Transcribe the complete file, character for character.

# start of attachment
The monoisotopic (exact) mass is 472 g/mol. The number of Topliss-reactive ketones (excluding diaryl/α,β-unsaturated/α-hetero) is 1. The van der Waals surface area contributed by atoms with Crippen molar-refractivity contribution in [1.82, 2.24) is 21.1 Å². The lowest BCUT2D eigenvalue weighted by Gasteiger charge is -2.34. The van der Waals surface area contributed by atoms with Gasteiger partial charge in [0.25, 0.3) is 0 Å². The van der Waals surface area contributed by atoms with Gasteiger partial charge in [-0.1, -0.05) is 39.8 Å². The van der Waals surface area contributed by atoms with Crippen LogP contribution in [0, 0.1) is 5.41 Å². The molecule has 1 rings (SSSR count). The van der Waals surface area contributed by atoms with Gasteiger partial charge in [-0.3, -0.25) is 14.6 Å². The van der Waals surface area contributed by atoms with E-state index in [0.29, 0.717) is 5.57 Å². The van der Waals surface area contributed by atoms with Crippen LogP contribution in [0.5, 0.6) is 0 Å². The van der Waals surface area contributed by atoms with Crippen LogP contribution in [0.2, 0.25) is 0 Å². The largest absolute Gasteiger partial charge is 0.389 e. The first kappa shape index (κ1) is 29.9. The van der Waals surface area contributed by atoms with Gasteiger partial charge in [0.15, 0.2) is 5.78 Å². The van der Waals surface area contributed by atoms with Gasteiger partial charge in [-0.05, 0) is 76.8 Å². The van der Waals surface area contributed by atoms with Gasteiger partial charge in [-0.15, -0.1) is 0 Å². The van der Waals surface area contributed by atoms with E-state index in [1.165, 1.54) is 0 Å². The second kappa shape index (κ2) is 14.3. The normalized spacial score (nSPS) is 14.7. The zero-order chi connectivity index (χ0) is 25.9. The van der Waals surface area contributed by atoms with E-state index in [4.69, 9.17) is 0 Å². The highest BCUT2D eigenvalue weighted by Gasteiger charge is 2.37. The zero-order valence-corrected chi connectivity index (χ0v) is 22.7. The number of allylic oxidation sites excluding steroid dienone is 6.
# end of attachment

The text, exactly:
The monoisotopic (exact) mass is 472 g/mol. The number of Topliss-reactive ketones (excluding diaryl/α,β-unsaturated/α-hetero) is 1. The van der Waals surface area contributed by atoms with Crippen molar-refractivity contribution in [1.82, 2.24) is 21.1 Å². The lowest BCUT2D eigenvalue weighted by Gasteiger charge is -2.34. The van der Waals surface area contributed by atoms with Gasteiger partial charge in [0.25, 0.3) is 0 Å². The van der Waals surface area contributed by atoms with Gasteiger partial charge in [-0.1, -0.05) is 39.8 Å². The van der Waals surface area contributed by atoms with Crippen LogP contribution in [0, 0.1) is 5.41 Å². The molecule has 1 rings (SSSR count). The van der Waals surface area contributed by atoms with Gasteiger partial charge in [-0.3, -0.25) is 14.6 Å². The van der Waals surface area contributed by atoms with E-state index in [0.29, 0.717) is 5.57 Å². The van der Waals surface area contributed by atoms with Crippen LogP contribution in [0.5, 0.6) is 0 Å². The van der Waals surface area contributed by atoms with Crippen LogP contribution in [0.2, 0.25) is 0 Å². The largest absolute Gasteiger partial charge is 0.389 e. The first kappa shape index (κ1) is 29.9. The van der Waals surface area contributed by atoms with Gasteiger partial charge in [0.15, 0.2) is 5.78 Å². The van der Waals surface area contributed by atoms with Gasteiger partial charge in [-0.05, 0) is 76.8 Å². The van der Waals surface area contributed by atoms with Gasteiger partial charge in [-0.15, -0.1) is 0 Å². The van der Waals surface area contributed by atoms with E-state index in [1.165, 1.54) is 0 Å². The second kappa shape index (κ2) is 14.3. The normalized spacial score (nSPS) is 14.7. The zero-order chi connectivity index (χ0) is 25.9. The van der Waals surface area contributed by atoms with E-state index in [4.69, 9.17) is 0 Å². The highest BCUT2D eigenvalue weighted by Gasteiger charge is 2.37. The zero-order valence-corrected chi connectivity index (χ0v) is 22.7. The number of allylic oxidation sites excluding steroid dienone is 6.